Typically, the financing ‘partners’ (who are not really partners, but profit-seeking investors with no ongoing interest in the particular infrastructure) put the money up front, either in cash or by going into debt, and expect Ontario to repay them. The financing is not like a mortgage: Ontario pays only the interest during the life of the contract (40 years), shifting responsibility for paying back the hefty principal to a future generation. Governments could get money far cheaper since the risk of bankruptcy is almost zero, but public borrowing adds to the visible debt – a key reason why private financing has been preferred for large projects. Ontario politicians have long confused the public by saying that a project will be ‘privately financed’– as if pension funds and banks were giving away money. Public works may be privately financed but they are publicly funded.
So what Sidewalk Labs is proposing as a brilliant financial innovation is actually old hat. What may be new is who’s brokering the financing. A newly created corporation, Sidewalk Infrastructure Partners (SIP), but no information is given as to what capital it has or who’s in charge. SIP is a Delaware entity created in 2018, supposedly to help to fund “high-risk” investments that banks and pension funds would balk at. Its corporate filings (which would list directors and give an address) are not available. So, we do not know what capital this entity has, who controls it, and whether it has any experience in financing ‘high-risk’ projects.
This SIP (a pig in a poke, as far as Canadians are concerned) seems poised to replace Infrastructure Ontario’s usual role as manager of procurement and financing for large projects. But in keeping with Sidewalk Labs’ CEO Dan Doctoroff’s theory of Toronto’s waterfront as terra nullius (empty land rife for colonial appropriation), nothing is said about how creating a new and secretive US corporation to organize financing for a Toronto project would affect existing public bodies – or the large Ontario pension funds and Canadian banks that regularly invest billions in financing infrastructure.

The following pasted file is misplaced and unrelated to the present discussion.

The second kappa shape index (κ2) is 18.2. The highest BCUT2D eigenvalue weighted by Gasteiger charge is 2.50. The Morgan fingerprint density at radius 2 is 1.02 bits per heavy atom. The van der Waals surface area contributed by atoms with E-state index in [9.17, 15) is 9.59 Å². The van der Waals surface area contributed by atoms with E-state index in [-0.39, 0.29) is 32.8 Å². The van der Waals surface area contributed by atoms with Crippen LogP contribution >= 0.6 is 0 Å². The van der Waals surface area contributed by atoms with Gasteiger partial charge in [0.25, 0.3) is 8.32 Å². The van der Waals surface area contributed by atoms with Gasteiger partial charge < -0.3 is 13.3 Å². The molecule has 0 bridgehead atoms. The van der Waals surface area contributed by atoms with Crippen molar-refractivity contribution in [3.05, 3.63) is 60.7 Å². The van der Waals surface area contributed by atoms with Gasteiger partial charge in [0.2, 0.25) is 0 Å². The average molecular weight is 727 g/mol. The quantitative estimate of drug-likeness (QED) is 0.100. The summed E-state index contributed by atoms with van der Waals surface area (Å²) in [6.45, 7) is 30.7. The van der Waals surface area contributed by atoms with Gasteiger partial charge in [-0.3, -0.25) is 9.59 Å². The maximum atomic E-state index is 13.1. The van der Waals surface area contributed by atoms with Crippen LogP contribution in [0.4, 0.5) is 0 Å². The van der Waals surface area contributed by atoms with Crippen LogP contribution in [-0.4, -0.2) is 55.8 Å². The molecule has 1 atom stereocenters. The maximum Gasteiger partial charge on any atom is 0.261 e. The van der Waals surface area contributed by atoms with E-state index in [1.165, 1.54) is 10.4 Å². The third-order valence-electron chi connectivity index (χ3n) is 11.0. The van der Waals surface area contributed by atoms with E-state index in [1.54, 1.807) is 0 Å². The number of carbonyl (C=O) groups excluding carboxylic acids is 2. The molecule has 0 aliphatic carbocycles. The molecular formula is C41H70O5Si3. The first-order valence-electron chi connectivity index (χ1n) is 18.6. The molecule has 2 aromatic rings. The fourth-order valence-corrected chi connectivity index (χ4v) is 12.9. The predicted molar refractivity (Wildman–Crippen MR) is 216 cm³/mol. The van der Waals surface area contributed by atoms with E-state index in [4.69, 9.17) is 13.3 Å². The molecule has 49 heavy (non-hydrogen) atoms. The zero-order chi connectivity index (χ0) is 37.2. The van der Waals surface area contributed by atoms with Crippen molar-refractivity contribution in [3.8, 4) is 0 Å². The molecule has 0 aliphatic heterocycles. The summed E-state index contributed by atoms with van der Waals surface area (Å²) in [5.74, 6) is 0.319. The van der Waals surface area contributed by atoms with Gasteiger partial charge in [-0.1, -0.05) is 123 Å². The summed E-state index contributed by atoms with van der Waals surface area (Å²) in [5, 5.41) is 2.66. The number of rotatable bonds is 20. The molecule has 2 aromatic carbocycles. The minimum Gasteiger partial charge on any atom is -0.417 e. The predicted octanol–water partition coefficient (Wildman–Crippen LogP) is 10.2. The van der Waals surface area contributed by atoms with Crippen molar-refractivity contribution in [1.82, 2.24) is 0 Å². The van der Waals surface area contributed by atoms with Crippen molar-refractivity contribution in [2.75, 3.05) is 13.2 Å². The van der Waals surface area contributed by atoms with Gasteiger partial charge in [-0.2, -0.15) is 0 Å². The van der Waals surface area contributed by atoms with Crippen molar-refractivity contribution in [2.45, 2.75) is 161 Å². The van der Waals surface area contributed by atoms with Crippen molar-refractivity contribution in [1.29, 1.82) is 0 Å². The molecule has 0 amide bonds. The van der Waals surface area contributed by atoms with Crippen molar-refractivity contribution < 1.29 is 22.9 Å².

One financial novelty proposed is ‘tax increment financing’ (TIF), regularly used in US cities but not in Canada. But the Sidewalk plan fails to mention that Waterfront Toronto is prohibited from raising taxes, so it could not use TIF. Perhaps Sidewalk Labs imagines it can coerce the city of Toronto (the only taxing entity in the area) into using a novel revenue tool – though using it would likely require new provincial regulations. Or perhaps the brains at Sidewalk just don’t know the basics of our political and legal system.
Which brings me to the underlying governance issue: Sidewalk Labs’ blithe contempt for all public bodies, from the TTC and Metrolinx to the Conservation Authority and Toronto Hydro – not to mention the numerous city departments that have policies and legal powers over many of the activities and issues that the Sidewalk plan treats as brand-new.